Multivessel CABG may offer a survival benefit over multivessel PCI for the “average” patient, according to a study published online April 23 in the Annals of Internal Medicine. But for patients with no diabetes, heart failure, tobacco use and peripheral artery disease, multivessel PCI may provide better life expectancy.
Randomized clinical trials comparing multivessel CABG and multivessel PCI typically enroll a selected patient population that may not reflect real-world practice. The sample sizes also may not allow for subgroup analyses to assess treatment effects based on the clinical characteristics of patients. For instance, in 10 randomized trials, only 3 percent of patients had a history of heart failure, wrote Mark A. Hlatky, MD, of Stanford University School of Medicine in Stanford, Calif., and colleagues.
To analyze patient variables and their association with multivessel CABG and multivessel PCI, Hlatky et al designed an observational comparative study based on claims data from Medicare beneficiaries with multivessel coronary disease and an index coronary revascularization procedure between 1992 and 2008. They used a propensity score analysis to control for potential treatment selection bias.
They identified 251,553 eligible patients (194,223 with multivessel CABG and 57,330 with multivessel PCI) and matched 10,080 patient pairs for the analysis. The matched populations had similar baseline patient characteristics. They found that race, diabetes, tobacco use, peripheral artery disease and heart failure modified all-cause mortality over a five year follow-up for CABG compared with PCI.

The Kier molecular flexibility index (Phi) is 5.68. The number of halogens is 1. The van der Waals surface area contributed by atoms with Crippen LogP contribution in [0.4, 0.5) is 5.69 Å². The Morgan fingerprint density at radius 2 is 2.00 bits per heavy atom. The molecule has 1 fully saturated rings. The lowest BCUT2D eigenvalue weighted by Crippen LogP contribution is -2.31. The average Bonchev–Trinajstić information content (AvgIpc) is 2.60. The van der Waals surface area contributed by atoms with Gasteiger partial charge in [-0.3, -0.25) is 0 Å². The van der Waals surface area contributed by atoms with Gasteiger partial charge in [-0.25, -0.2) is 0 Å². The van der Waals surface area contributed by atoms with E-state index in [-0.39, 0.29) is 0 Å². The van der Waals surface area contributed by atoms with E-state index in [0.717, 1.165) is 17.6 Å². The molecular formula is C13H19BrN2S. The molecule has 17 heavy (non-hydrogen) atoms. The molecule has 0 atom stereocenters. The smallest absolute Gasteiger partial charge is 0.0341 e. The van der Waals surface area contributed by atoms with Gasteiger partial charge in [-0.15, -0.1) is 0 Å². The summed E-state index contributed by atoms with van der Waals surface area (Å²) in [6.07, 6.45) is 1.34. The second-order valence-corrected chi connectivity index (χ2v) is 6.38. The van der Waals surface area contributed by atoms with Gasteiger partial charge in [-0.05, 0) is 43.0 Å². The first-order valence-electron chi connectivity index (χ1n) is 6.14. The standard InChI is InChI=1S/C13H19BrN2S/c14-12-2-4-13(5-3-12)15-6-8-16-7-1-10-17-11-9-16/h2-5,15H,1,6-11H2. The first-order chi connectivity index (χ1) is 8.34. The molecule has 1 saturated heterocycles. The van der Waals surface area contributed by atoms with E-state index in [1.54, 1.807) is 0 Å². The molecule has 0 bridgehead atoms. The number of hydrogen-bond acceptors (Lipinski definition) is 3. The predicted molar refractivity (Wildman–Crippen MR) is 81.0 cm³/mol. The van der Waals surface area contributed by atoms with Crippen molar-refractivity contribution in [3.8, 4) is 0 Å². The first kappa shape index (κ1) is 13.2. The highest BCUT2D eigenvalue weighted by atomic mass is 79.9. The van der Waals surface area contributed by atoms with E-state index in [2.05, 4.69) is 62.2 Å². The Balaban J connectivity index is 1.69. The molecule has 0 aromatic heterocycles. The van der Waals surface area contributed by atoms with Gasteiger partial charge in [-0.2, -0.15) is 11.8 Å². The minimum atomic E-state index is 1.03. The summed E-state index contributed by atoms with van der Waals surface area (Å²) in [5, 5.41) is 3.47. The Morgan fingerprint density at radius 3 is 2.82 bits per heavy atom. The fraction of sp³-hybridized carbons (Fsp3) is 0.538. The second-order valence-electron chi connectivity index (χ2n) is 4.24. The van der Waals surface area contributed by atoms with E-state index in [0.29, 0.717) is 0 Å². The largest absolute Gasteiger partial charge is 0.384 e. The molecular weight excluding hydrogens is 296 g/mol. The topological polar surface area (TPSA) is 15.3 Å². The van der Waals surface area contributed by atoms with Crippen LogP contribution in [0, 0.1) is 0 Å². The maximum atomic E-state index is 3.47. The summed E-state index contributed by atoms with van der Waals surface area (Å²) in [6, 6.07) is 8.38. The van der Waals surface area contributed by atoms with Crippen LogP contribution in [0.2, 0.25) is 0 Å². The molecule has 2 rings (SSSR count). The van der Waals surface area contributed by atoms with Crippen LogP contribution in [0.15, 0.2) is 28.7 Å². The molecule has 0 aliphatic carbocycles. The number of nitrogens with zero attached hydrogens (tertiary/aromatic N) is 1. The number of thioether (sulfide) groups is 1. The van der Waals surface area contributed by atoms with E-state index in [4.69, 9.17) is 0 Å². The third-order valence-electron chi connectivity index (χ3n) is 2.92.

CABG had a mean increase in life expectancy of 0.053 life-years compared with PCI, but the estimated life-years gained varied widely across the patient population. Patients with diabetes, heart failure, tobacco use and peripheral artery disease had a survival advantage from CABG while patients without those characteristics were predicted to have better survival after PCI.
Citing their findings and results from clinical trials, Hlatky et al wrote, “This body of evidence suggests that the use of CABG rather than PCI is likely to reduce mortality for the average patient with multivessel coronary disease.”
They noted that it was important to not only consider the treatment effects for the average patient, as is often provided through results from randomized trials, but also effectiveness for specific patients. “This variation in the comparative effectiveness of CABG and PCI underscores the importance of individualizing treatment.”
Their analysis included 18,000 patients with peripheral artery disease and 13 percent of patients in their study had heart failure, they observed. These sample sizes provided sufficient power for subgroup analyses, but they added that the data also lacked important clinical details and information on medications and behaviors during follow-up.
“This study provides strong evidence that clinical characteristics modify the comparative effectiveness of CABG and PCI on mortality, especially for diabetes,” the researchers wrote. “Our study suggests that additional factors, particularly smoking, peripheral artery disease and heart failure, also modify the CABG-PCI treatment effect.”
They encouraged physicians to consider the clinical details of each patient with multivessel coronary disease when making treatment recommendations.